New battery design turns CO2 capturing into a new energy source

10 Feb 2017

Image: cornfield/Shutterstock

We could potentially take vast amounts of CO2 emitted into our atmosphere from fossil fuels and use it as an energy source for a revolutionary rechargeable battery.

Billions of tonnes of carbon dioxide (CO2) are emitted into our atmosphere each year by fossil fuels, and the resulting changes in our climate have driven a number of scientists to try and figure out how to protect our planet’s ecosystem.

While natural solutions exist in the form of large forests, another potential solution is to harvest the atmospheric CO2 and use chemistry to turn it into its own source of energy.

According to, researchers from Pennsylvania State University have developed a rechargeable battery called a flow cell, which can be recharged with a water-based solution containing dissolved CO2.

Sourced from fossil fuel power plants, the device works by taking advantage of the CO2 concentration difference between CO2 emissions and ambient air, which can ultimately be used to generate electricity.

In the team’s paper published in Environmental Science & Technology Letters, the CO2 and ambient air are dissolved in separate containers of an aqueous solution, in a process called sparging.

Flow cell battery

The flow cell battery concept. Image: Kim et al/American Chemical Society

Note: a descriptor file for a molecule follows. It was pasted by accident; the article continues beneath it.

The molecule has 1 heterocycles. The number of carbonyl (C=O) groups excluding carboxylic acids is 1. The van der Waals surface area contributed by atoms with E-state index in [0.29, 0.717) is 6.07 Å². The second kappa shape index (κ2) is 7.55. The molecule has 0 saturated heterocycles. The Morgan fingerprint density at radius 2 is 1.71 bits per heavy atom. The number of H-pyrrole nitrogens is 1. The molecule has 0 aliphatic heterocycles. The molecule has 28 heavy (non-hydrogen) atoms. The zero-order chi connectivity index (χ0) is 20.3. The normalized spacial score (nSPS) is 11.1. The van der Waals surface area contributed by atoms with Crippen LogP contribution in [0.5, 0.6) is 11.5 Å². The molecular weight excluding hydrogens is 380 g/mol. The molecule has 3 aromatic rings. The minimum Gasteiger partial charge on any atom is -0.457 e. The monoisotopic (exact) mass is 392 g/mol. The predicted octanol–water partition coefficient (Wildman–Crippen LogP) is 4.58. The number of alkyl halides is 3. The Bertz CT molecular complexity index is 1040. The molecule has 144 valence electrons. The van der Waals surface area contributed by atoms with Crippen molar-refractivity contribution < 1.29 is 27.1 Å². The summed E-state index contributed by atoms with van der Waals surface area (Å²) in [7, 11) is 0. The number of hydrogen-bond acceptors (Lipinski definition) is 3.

Simpler means to capturing energy

At the end of this process, the CO2-sparged solution forms bicarbonate ions, giving it a lower pH of 7.7, compared to the air-sparged solution with a pH of 9.4.

When injected into two flow channels that contain electrodes and a semi-porous membrane, the pH difference between the two solutions creates a voltage difference between the two electrodes, causing electrons to flow along a wire, connecting the pair.

To recharge the battery, the channels can simply be switched so that the solutions flow through. Extensive lab tests have shown it to maintain performance over 50 charging cycles.

While not an entirely new concept, the battery’s average power density of 0.82 W/sq m makes it 200 times more powerful than any similar designs.

Speaking with, Christopher A Gorski of the research team said: “This work offers an alternative, simpler means to capturing energy from CO2 emissions compared to existing technologies that require expensive catalyst materials and very high temperatures to convert CO2 into useful fuels.”

Colm Gorey was a senior journalist with Silicon Republic